This is the call to the living,
To those who refuse to make peace with evil,
With the suffering and waste of the world.

This is the call to the human, not the perfect,
To those who know their own prejudices,
Who have no intention of becoming prisoners of their own limitations.

This is a call to those who remember the dreams of their youth.
Who know what it means to share food and shelter,
The care of children and those who are troubled,
To reach beyond the barriers of the past
Bringing people into communion.

This is a call to the never-ending spirit
Of the common man, his essential decency and integrity,
His unending capacity to suffer and endure,
To face death and destruction and to rise again
And build from the ruins of life.

This is the greatest call of all
The call to a faith in people.
To believe in freedom, we have to believe in people.

 

For everything there is a season, and a time for every matter under heaven:
A time to be born, and a time to die;
A time to plant, and a time to pluck up what is planted; . . .
A time to break down, and a time to build up;
A time to weep, and a time to laugh;
A time to mourn and a time to dance; . . .
For everything there is a season, and a time for every matter under heaven.
(from Ecclesiastes in the Hebrew Bible)

A long time I have lived with you
And now we must be going
Separately to be together.
Perhaps I shall be the wind
To blur your smooth waters
So that you do not see your face too much.
Perhaps I shall be the star
To guide your uncertain wings
So that you have direction in the night.
Perhaps I shall be the fire
To separate your thoughts
So that you do not give up.
Perhaps I shall be the rain
To open up the earth
So that your seed may fall.
Perhaps I shall be the snow
To let your blossoms sleep
So that you may bloom in spring.
Perhaps I shall be the stream
To play a song on the rock
So that you are not alone.
Perhaps I shall be a new mountain
So that you always have a home.
(by Nancy Wood)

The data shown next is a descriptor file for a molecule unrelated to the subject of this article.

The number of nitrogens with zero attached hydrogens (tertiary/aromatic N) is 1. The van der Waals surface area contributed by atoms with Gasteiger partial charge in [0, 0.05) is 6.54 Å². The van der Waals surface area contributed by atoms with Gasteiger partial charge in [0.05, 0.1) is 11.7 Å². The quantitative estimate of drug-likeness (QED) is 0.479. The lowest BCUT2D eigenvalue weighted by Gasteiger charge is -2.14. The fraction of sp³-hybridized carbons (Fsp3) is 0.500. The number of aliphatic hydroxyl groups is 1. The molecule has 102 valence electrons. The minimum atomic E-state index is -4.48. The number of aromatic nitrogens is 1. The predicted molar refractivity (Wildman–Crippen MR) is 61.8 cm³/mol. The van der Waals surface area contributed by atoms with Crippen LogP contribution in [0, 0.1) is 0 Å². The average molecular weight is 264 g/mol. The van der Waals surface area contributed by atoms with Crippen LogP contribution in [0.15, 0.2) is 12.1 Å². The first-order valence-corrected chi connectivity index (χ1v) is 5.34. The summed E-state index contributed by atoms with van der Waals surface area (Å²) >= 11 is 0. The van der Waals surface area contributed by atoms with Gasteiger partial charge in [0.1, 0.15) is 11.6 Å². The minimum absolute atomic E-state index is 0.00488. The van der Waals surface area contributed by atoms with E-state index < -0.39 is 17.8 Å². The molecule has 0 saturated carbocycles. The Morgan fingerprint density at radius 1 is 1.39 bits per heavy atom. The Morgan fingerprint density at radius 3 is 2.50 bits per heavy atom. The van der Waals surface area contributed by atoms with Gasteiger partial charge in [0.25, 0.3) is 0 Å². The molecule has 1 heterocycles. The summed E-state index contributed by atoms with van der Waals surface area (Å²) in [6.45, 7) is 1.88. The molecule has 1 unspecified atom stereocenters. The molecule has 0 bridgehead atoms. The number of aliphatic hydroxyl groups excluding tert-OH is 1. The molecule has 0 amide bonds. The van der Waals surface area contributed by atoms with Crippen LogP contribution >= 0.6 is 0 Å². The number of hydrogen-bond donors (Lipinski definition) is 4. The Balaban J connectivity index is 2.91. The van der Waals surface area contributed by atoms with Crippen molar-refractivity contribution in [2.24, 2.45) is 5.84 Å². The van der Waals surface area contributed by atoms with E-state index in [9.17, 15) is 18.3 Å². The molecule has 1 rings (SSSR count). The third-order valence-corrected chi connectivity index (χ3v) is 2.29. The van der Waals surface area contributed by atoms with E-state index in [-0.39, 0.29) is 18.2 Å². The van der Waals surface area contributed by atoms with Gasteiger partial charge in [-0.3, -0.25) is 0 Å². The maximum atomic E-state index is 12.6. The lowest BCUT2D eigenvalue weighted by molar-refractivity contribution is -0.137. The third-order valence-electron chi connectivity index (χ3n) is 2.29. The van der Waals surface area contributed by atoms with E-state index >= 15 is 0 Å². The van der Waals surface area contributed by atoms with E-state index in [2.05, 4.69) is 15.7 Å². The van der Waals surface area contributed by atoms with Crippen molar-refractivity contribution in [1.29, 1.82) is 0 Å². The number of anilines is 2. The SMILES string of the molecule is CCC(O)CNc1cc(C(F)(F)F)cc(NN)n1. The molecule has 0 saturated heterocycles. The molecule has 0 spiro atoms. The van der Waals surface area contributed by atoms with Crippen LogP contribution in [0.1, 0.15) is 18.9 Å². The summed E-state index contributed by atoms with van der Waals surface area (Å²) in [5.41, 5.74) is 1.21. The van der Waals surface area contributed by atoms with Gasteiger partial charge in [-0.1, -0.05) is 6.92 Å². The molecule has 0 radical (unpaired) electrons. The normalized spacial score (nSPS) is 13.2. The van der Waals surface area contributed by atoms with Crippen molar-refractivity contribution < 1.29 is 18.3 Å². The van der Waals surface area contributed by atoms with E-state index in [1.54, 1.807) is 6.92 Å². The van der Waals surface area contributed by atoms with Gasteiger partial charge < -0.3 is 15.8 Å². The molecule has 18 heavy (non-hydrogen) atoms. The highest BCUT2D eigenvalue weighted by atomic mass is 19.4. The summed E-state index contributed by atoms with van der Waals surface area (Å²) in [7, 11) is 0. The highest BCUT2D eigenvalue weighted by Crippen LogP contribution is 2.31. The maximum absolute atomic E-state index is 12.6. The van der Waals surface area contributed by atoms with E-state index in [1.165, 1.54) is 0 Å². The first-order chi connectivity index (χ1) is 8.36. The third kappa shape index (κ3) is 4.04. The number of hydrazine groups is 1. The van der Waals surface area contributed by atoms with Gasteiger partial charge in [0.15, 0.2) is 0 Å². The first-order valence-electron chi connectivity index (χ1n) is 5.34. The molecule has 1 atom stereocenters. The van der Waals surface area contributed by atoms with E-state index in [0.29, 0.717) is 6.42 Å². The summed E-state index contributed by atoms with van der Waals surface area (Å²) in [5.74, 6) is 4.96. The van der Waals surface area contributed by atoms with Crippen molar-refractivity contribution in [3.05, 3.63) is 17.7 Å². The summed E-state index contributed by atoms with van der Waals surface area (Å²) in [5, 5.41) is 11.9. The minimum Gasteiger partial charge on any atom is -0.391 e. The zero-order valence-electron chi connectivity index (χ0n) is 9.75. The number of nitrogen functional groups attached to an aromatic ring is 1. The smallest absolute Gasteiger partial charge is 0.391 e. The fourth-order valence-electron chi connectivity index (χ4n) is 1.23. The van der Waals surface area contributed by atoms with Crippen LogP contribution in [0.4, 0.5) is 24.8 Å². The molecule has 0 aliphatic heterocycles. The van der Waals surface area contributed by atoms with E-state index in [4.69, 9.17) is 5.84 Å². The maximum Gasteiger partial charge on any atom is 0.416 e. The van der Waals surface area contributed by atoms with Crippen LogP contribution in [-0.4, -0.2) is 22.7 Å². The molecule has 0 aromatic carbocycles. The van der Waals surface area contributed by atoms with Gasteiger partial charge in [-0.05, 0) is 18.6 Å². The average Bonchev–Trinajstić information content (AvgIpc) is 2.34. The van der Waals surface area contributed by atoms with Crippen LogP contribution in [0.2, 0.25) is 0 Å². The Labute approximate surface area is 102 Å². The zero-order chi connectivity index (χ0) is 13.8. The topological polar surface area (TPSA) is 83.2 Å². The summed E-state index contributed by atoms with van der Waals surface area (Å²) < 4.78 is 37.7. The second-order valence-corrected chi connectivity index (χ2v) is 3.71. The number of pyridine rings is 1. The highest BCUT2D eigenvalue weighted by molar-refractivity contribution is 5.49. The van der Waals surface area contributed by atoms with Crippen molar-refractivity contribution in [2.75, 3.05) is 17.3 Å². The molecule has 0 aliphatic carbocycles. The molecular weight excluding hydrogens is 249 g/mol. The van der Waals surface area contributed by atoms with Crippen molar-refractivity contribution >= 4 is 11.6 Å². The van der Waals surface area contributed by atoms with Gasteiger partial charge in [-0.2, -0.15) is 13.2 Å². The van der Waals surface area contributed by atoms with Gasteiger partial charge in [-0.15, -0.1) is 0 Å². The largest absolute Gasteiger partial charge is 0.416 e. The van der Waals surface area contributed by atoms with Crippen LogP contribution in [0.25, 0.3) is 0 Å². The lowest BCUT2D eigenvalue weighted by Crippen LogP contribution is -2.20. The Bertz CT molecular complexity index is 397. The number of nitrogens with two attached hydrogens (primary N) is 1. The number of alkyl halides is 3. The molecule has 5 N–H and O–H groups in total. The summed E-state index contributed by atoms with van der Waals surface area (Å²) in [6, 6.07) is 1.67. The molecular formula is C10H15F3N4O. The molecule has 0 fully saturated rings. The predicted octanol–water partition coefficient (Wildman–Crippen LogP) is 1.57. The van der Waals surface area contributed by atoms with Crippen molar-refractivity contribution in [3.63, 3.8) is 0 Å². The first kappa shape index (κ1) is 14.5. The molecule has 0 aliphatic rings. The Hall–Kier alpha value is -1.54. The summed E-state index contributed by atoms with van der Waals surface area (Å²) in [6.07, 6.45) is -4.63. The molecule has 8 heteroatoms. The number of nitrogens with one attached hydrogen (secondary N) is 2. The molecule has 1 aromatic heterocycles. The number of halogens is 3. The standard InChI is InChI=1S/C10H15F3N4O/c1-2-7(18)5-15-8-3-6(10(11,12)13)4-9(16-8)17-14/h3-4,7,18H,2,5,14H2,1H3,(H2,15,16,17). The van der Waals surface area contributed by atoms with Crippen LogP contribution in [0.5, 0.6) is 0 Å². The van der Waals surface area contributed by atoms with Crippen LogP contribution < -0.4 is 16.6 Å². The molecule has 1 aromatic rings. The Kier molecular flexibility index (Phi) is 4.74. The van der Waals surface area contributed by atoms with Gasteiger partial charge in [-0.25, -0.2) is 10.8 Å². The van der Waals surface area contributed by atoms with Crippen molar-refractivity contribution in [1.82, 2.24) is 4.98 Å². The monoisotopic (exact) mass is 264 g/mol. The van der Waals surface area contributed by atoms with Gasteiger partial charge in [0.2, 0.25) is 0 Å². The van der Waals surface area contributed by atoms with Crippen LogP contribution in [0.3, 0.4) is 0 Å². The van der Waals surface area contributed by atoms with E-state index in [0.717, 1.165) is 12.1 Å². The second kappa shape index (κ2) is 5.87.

Hold on to what is good
even if it is
a handful of earth.
Hold on to what you believe
even if it is
a tree which stands by itself.
Hold on to what you must do
even if it is
a long way from here.
Hold on to life even when
it is easier letting go.
Hold on to my hand even when
I have gone away from you.
(by Nancy Wood)

Let me die, working.
Still tackling plans unfinished, tasks undone!
Clean to its end, swift may my race be run.
No laggard steps, no faltering, no shirking;
Let me die, working!

Let me die, thinking.
Let me fare forth still with an open mind,
Fresh secrets to unfold, new truths to find,
My soul undimmed, alert, no question blinking;
Let me die, thinking.

Let me die, giving.
The substance of life for life’s enriching;
Time, things, and self on heaven converging,
No selfish thought, loving, redeeming, living;
Let me die, giving.
(by S. Hall Young)

You shall ask
What good are dead leaves
And I will tell you
They nourish the sore earth.
You shall ask
What reason is there for winter
And I will tell you
To bring about new leaves.

You shall ask
Why are the leaves so green
And I will tell you
Because they are rich with life.

You shall ask
Why must summer end
And I will tell you
So that leaves will die.
(Native American Indian)

When I am dead
Cry for me a little.
Think of me sometimes
But not too much.
It is not good for you
Or your wife or your husband
Or your children
To allow your thoughts to dwell
Too long on the dead.
Think of me now and again
As I was in life
At some moment it is pleasant to recall.
But not for long.
Leave me in peace
And I shall leave you, too, in peace.
While you live
Let your thoughts be with the living.
(Native American Prayer)

“We come together from the diversity of our grieving,
to gather in the warmth of this community
giving stubborn witness to our belief that
in times of sadness, there is room for laughter.
In times of darkness, there always will be light.
May we hold fast to the conviction
that what we do with our lives matters
and that a caring world is possible after all.”
(by M. Maureen Killoran)

“Give sorrow words. The grief that does not speak
Whispers the o’erfraught heart and bids it break.”
(by Shakespeare in “Macbeth”)

“A Litany of Remembrance” by Roland B. Gittelsohn
In the rising of the sun and in its going down, we remember them.
In the blowing of the wind and in the chill of winter, we remember them